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So the Lord sent fiery serpents among the people, and they bit the people; and many of the people of Israel died. (Numbers 21:6)

When the children of Israel complained about the manna, calling it “detestable bread,” it greatly contributed to their downfall. It was as if they said the bread God gave to them was insufficient to sustain them through the desert crossing. Perhaps more so than other sins, their constant complaining is what brought about their ultimate destruction. When Paul mentioned this incident to the Corinthians, he more or less suggested that grumbling and complaining was their undoing saying, “Nor let us tempt Messiah, as some of them also tempted, and were destroyed by serpents; nor complain, as some of them also complained, and were destroyed by the destroyer” (1 Corinthians 10:9-10).

In relegating their daily bread to being something “detestable,” they were essentially saying that the Word of God (personified in the Messiah) was not enough to sustain them. The complaint was more of an insult because it seemed to ignore all the miracles that had brought them out of Egypt and through the desert. In fact, they had been redeemed from Egyptian bondage because they trusted in God’s promise and, specifically, in the blood of the lamb that was upon their doorposts. It was the blood that served as a sign, prompting God to pass over them and not allow the Destroyer to enter their homes.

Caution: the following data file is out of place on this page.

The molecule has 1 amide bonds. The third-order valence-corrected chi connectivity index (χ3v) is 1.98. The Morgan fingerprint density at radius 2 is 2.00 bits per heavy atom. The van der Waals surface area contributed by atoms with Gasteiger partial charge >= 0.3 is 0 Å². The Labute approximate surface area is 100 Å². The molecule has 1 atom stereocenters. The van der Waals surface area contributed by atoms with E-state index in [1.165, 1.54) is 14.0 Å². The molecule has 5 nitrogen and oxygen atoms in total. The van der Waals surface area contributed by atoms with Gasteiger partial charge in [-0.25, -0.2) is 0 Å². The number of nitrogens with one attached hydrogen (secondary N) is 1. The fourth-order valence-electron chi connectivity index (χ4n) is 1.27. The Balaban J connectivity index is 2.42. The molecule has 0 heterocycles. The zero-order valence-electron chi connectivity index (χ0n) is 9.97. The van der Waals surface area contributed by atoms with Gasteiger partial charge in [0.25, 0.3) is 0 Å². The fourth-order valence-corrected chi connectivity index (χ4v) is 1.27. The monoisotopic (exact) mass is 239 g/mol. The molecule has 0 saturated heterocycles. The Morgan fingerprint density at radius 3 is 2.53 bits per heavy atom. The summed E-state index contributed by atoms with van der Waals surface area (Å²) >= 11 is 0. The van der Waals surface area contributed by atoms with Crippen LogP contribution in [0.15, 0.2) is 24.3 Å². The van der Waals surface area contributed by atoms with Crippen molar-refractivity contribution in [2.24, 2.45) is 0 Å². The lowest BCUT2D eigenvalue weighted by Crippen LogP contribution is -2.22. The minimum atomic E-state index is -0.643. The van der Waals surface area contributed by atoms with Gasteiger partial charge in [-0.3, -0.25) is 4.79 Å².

Understanding this is key to appreciating the importance of Paul’s observations, for you see, the same destroyer who was prevented from entering their homes in Egypt was the same destroyer who brought death to them in the wilderness. What was the difference?  They believed God could save them from Egypt but they wouldn’t believe that He could finish the job and bring them into the land of promise. They believed the blood could save them from bondage but did not believe the Word of God could suffice for their day-to-day needs.

Paul made it clear that this is something you and I must consider. He warned that, “these things happened to them as examples, and they were written for our admonition, upon whom the ends of the ages have come” (1 Corinthians 10:11). We must be careful not to follow the bad example they set; if we trust the Blood of the Lamb to save us from our sins, then we should trust the Messiah to be true to His Word and save us from the dangers of this world. So we’ll end with these words: “He who has begun a good work in you will complete it until the day of Yeshua the Messiah” (Philippians 1:6).

Blessings and Shalom,  

 

Bill 

 

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